- Canned-tuna consumption has plummeted over the last three decades.
- A report from The Wall Street Journal blamed the decline on millennials’ appreciation for convenience and fresh food – but ignored how work lunches have evolved in recent decades.
- The rise of open office plans and employees increasingly working through lunch makes smelly tuna an obnoxious choice.
- The death of the lunchtime tuna sandwich serves as an example of the larger forces behind millennials’ “killing” sprees: The generation is under economic pressure unlike that experienced by earlier generations.
According to a new report, millennials are killing the canned-tuna industry.
But maybe millennials’ tastes are not to blame. Instead, the tuna industry needs to examine the rise of the open office and the loss of lunch hour.
Tuna sales are down 42% in the last three decades, The Wall Street Journal reported on Sunday. According to The Journal, millennials’ changing tastes were a factor in driving down sales, as the younger generation values convenience and fresher foods.
“A lot of millennials don’t even own can openers,” said Andy Mecs, the vice president of marketing and innovation for StarKist.
However, reporters didn’t dig into one piece of anecdotal evidence that appeared more than once in the article: the problems that smelly tuna can cause in offices.
“It’s over and above fishy,” Thomas Lane, a designer at Intel, told The Journal.
Tuna is still regarded as a “lunchbox staple,” to quote The Journal. But, as working Americans’ lunchtime practices shift, what they are able to eat at lunch is also evolving.
The practice of leaving the office for lunch is on the decline.Roughly 62% of people eat their lunches at their desk, The New York Times reported in 2016.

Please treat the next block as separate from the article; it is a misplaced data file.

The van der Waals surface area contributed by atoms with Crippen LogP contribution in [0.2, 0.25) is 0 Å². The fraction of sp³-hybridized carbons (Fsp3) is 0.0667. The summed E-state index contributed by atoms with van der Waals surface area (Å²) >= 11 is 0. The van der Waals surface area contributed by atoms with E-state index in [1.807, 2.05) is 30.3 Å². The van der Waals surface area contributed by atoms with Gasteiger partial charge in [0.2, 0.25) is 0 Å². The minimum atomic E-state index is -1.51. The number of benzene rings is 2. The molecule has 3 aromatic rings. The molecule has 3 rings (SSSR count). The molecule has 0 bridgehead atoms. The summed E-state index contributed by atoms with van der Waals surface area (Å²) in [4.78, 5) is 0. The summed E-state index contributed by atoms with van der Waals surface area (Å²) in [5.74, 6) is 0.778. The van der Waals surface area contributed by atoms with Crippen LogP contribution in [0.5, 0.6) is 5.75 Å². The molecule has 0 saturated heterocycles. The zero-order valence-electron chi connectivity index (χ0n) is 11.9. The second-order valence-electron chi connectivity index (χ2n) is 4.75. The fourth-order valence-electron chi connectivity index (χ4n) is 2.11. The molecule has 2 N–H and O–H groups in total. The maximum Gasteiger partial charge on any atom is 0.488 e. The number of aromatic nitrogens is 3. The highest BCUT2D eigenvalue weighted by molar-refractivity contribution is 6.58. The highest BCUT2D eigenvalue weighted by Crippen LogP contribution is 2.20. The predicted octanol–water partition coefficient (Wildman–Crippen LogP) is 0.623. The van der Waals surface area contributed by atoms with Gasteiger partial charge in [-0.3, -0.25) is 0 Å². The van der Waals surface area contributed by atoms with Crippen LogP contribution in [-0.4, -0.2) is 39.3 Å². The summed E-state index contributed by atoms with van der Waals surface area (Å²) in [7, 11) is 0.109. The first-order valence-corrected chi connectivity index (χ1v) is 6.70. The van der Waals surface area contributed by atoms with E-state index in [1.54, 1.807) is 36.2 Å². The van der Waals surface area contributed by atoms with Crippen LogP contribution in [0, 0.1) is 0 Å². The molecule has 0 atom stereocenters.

At the same time, employers are increasingly cramming people closer together with open office layouts. More than 70% of American offices are designed with an open desk plan.
Combine these two workplace trends, and you have more people eating lunch at their desks in closer proximity to others. In other words, in 2018, there’s no place to eat a tuna sandwich without being publicly shamed for consuming the smelly dish.
Just search Twitter for “open office tuna,” and you’ll see how the canned fish can ruin coworkers’ days.
I HATE HATE HATE TUNA IN A OPEN OFFICE #grossstuffihavetodealwith
— Tamzyn (@tamzyn) January 19, 2011
eating tuna in an open office space should be illegal. call it SB stop the stink.
— Emily Cohen (@EmilyABC) May 19, 2010
It is NEVER ok to eat canned Tuna in an open office setting. Never.
— Zeynep (@Zippy715) January 11, 2013
Explain to me why weed is illegal but eating tuna in an open office is not
— ????corpse flower???? (@jellyfishmonstr) April 26, 2017
Guys, I thought everyone had agreed no tuna in an open office setting ????
— Megan Broderick (@megbrod12) February 13, 2018
Tuna isn’t the only food lunchtime brown-baggers avoid thanks to open offices. Hard-boiled eggs and egg salad have their fair share of critics, potentially contributing to the decline of mayonnaise. Others argue that any fish should be banned, especially if it is going to be reheated in the workplace microwave. One Business Insider reporter is convinced that bananas are too pungent for the workplace.
Of course, the open office alone cannot be blamed for the canned-tuna industry’s struggles. However, it serves as an example of the larger forces behind millennial “killing” sprees: The generation is under economic pressure unlike that experienced by earlier generations.
Average real labour earnings for male household heads working full time were 18% and 27% higher for Gen Xers and baby boomers, respectively, when they were young compared with millennials, according to a recent study by the Federal Reserve. For young women, the difference was smaller – 12% for Gen Xers and 24% for boomers – but earlier generations were still making more money when they were younger among similar demographics.
Millennials’ lack of time for lunch and crowded work spaces are just one piece of a wider economic trend that has resulted in the generation having less money to spend.
For the industry to truly recover, tuna makers need more than just new products. Millennials need to be making more money – and have time to eat lunch.
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